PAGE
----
• As the potato discs take longer to roast I prep those first by dumping them into a bowl with at least a tablespoon of oil, sunflower. Make sure they’re well coated, them lay them on a baking tray so they don’t overlap. Get them into the oven, second shelf up in my case, and set the timer for 10 or 15 minutes.
  • Meanwhile prep the Brussels sprouts, and bacon if necessary. Do the same with the sprouts, as in coating them nicely in oil. Place in the oven after the first 10 minutes of roasting time.
  • With both the potatoes and sprouts do either turn them over so they roast more evenly or simply spoon through the sprouts to make sure they’re going to be evenly cooked. Times will vary according to the oven use. Mine only took about 30 minutes in total, although I do leave them in for a further 10 with the oven off as I’m preparing the rest of the salad.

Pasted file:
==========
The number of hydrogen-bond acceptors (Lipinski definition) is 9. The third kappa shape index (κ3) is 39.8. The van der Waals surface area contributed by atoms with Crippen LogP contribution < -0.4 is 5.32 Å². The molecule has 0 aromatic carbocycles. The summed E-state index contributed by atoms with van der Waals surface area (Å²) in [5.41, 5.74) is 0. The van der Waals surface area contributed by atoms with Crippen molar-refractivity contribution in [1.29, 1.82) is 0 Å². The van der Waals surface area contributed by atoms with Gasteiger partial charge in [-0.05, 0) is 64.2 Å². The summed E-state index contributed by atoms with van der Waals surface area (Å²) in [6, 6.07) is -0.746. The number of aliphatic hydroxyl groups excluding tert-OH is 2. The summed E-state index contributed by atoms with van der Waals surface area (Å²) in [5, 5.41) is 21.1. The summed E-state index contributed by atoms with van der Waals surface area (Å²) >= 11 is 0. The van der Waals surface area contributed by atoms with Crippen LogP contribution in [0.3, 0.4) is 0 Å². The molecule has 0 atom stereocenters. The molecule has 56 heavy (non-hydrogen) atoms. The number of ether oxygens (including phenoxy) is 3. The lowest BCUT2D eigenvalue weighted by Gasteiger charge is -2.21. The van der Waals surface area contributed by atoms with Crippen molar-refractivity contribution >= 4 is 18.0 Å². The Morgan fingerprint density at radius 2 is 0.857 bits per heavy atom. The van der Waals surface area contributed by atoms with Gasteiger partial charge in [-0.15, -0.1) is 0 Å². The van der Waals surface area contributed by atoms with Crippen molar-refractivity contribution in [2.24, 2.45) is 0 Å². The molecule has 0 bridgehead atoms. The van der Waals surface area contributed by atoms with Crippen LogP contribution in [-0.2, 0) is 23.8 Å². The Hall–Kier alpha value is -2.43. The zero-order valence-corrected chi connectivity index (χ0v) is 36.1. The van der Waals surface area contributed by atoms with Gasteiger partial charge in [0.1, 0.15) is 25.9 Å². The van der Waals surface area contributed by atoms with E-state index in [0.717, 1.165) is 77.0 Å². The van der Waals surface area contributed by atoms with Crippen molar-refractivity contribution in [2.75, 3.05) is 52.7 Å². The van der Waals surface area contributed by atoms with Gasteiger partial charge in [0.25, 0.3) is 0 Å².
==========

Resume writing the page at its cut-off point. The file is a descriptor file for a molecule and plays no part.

• Prep the rest of the salad. Including the olive oil and rice vinegar, both of which I simply pour over the ingredients. The potatoes I keep separate and add the sprouts to the salad ingredients – and toss.

All photographs within (Todas las fotografías dentro de) Kitschnflavours:
All rights reserved (© Todos los derechos reservados) - Copyright © Johnny Hepburn

33 responses to “Warm Salad

  1. Oh, this sounds beyond fantastic. Love bacon and Brussels sprouts anytime and with so much other yumminess I’m sold. I love how this really does have the full food pyramid, like you said! Wonderful, thanks for the inspiration — I’ll have to try it sometime.

    • I love ‘em, too. But, what on earth to do with them?! Except to pan-fry. Which is why I’m trying to include them in differing recipes. Apart from the obvious; bacon, chestnuts and stuff. Here, this is actually based on a summery salad that I make where I’ve subbed the sprouts for salad leaves instead. Works really well. Slight problem, in that pan-fried sprouts taste even better! Ouch. Oh well, it’s so much easier to roast ‘em.

  2. Looks perfectly styled to me Johnny! and not just the beautiful slice of persimmon… the gorgeous roasted potatoes, that brussel sprout propped above the persimmon, like a flower – it all looks wonderful! Fabulous warm salad!